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Here on Earth: A New Beginning [Kindle Edition]

Tim Flannery
4.0 out of 5 stars  See all reviews (37 customer reviews)

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Book Description

Everyone's invited



Tim Flannery is here to offer us a change of perspective. And he is here to inspire us. He invites us to consider again our place on earth, what it really means to be alive.



Here on Earth is a revolutionary dual biography of the planet and of our species. Flannery reimagines the history of earth, from its earliest origins as a chaotic ball of elemental gases to the teeming landscape we currently call home. It is a remarkable story. How did life first emerge here? What forces have shaped it? Why did humans come to dominate? And when did we start to have an impact? More importantly, how has this changed us as a species?



The awesome hand of nature has never been better portrayed than in this book. Nor, remarkably, the transformative power of ideas. From the most intense competition for survival, cooperation has emerged. The challenge we now face is to sustain our fragile hold on life.



Our fate is in our own hands. But first we have to realise who we are.


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Review

How lucky we are to be alive ... Tim Flannery tells this extraordinary story ... he brings together planetary history, evolutionary biology, his own practical experience ... a triumph of interdisciplinarity ... deserves to be widely read. (Crispin Tickell Financial Times )

His most ambitious book so far ... a twin biography, of humanity and the planet it inhabits, but that description is inadequate. Mr Flannery's subject is the likely fate of humankind, and whether the powers granted to modern civilisation by science and technology will prove to be its downfall or its salvation ... worth reading. (The Economist )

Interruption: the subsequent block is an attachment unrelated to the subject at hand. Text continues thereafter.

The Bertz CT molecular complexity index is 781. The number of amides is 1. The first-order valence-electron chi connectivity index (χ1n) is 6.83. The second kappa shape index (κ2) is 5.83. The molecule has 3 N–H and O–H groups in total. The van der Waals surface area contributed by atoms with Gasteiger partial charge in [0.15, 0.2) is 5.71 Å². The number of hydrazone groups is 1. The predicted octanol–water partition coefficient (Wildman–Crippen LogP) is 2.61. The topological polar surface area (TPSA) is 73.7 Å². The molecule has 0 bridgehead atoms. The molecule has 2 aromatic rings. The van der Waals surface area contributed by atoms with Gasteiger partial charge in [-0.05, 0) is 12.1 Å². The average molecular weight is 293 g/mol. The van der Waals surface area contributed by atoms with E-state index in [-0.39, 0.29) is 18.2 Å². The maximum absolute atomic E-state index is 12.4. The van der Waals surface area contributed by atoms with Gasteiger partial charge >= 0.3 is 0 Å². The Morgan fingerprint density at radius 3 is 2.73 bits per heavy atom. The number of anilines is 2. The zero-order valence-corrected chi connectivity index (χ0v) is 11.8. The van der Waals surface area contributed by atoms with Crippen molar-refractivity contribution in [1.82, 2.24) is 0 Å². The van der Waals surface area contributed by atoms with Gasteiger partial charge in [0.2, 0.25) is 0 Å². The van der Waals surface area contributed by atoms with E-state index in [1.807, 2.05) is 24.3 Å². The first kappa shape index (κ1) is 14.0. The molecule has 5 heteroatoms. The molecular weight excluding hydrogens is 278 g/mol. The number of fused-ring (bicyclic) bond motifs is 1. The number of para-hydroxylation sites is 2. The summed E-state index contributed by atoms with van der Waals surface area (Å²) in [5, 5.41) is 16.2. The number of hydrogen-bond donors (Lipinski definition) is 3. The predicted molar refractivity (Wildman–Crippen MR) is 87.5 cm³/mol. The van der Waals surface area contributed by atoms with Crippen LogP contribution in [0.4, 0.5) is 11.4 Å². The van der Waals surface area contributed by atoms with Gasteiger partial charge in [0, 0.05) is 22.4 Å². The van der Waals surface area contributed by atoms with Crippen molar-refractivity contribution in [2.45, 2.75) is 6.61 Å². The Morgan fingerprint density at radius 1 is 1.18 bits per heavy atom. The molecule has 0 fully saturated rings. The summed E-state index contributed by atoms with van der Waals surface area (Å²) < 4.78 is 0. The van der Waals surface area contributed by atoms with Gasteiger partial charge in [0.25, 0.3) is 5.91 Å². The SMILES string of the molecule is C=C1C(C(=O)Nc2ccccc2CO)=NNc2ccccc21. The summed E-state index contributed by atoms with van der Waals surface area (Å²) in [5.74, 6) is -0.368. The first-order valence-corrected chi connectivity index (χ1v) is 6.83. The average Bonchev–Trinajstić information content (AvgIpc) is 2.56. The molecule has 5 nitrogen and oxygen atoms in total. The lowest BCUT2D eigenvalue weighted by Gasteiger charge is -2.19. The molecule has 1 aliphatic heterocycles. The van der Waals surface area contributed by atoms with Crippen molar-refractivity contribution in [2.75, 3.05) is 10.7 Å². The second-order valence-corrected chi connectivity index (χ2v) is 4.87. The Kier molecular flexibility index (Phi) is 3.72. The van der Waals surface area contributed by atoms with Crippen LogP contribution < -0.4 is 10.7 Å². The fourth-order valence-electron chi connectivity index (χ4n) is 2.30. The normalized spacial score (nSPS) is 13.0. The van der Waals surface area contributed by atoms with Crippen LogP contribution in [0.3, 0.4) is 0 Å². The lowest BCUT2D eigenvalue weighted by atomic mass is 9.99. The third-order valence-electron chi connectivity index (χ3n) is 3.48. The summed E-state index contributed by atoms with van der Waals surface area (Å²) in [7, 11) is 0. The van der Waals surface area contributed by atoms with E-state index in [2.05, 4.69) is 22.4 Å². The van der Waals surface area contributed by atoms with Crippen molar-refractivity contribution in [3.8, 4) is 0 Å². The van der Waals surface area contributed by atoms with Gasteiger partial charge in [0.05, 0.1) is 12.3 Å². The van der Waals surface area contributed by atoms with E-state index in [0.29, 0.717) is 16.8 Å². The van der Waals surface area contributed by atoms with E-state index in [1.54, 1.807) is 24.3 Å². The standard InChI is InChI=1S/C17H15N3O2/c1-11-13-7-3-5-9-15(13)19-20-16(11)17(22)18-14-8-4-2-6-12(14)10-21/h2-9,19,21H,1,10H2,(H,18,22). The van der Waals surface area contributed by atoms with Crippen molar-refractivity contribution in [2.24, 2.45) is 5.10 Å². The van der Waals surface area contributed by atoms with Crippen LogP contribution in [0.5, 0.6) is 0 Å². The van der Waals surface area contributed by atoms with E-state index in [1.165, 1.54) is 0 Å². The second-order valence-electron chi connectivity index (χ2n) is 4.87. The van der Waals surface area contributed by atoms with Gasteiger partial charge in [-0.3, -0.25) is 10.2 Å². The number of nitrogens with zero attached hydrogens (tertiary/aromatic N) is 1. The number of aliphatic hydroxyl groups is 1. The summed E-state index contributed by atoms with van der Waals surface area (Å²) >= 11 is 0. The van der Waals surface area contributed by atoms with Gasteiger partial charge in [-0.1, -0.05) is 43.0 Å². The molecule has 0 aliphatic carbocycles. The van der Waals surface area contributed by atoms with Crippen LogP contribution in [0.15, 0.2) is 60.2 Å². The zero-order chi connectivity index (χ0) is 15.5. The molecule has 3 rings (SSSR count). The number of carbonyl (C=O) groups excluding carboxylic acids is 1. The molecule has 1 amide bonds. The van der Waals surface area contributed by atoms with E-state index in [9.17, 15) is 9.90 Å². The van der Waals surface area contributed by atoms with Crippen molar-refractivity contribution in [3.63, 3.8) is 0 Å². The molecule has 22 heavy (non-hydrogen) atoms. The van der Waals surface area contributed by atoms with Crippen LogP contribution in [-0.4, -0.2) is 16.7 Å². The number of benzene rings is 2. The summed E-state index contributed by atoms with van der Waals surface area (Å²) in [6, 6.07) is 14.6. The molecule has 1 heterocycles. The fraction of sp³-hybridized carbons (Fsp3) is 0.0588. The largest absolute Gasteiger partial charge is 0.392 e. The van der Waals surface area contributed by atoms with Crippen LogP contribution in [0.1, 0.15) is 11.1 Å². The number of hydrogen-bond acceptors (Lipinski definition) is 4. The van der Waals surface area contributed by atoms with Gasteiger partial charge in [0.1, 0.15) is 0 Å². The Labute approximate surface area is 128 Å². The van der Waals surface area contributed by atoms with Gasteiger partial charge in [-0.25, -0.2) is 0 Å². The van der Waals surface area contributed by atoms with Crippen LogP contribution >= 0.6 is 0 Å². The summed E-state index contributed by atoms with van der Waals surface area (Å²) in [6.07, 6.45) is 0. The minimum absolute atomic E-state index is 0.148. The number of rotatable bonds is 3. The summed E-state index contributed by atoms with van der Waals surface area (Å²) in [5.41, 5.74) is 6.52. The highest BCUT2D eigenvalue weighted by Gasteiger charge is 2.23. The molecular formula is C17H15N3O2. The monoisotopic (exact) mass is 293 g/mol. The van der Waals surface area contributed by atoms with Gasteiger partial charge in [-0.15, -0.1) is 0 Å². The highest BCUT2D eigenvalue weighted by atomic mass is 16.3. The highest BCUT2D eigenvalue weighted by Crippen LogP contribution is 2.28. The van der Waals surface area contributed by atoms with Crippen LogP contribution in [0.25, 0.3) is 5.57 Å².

This is a wonderful book. It is a letter from perhaps the world's most thoughtful, and certainly most eloquent, environment scientist on how we as a species might survive as chief stewards of planet Earth ... Here on Earth is a must for optimists and pessimists alike. (Fred Pearce New Scientist )

On all counts, we need a paradigm shift ... Flannery excellently and entertainingly explains the science that is needed to achieve this. Here on Earth deserves to be widely read, and it will be good for the world if it is. (Colin Tudge Independent )

Flannery's writing never fails to please. His authorial voice is always engaging, and he has an eye for memorable details that help ordinary readers make models in their minds of how nature works. (Marek Kohn Guardian )

About the Author

Tim Flannery is an internationally acclaimed scientist, explorer and conservationist, described by Sir David Attenborough as being 'in the league of the all-time great explorers like Dr David Livingstone'. His books include The Future Eaters, The Eternal Frontier, Throwim Way Leg, A Gap in Nature, Country and The Weather Makers ('one of the most influential books of the 20th century' Guardian).

Product details

  • Format: Kindle Edition
  • File Size: 3320 KB
  • Print Length: 321 pages
  • Publisher: Penguin (3 Mar. 2011)
  • Sold by: Amazon Media EU S.à r.l.
  • Language: English
  • ASIN: B004S234VI
  • Text-to-Speech: Enabled
  • X-Ray:
  • Word Wise: Enabled
  • Enhanced Typesetting: Enabled
  • Average Customer Review: 4.0 out of 5 stars  See all reviews (37 customer reviews)
  • Amazon Bestsellers Rank: #224,892 Paid in Kindle Store (See Top 100 Paid in Kindle Store)
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Customer Reviews

Most Helpful Customer Reviews
17 of 17 people found the following review helpful
4.0 out of 5 stars Fingers crossed 4 Jan. 2011
Format:Paperback|Vine Customer Review of Free Product (What's this?)
This book is about the vision of Tim Flannery, an author I've enjoyed in the past. It doesn't seek to examine evidence of the state of the planet and our impact on it, the book is very much about the conclusions Tim has come to about the planet's fractured ecosystems. On the whole it makes a for a fascinating read as he guides us through evolutionary ideas and the concepts of Gaia as he understands them, and talks about the impact of humans from the first day that they stepped off the African continent. Research into the concept of the 'super-organism' that is the modern human civilisation I found particularly interesting and has prompted me to search out more reading on this interesting subject.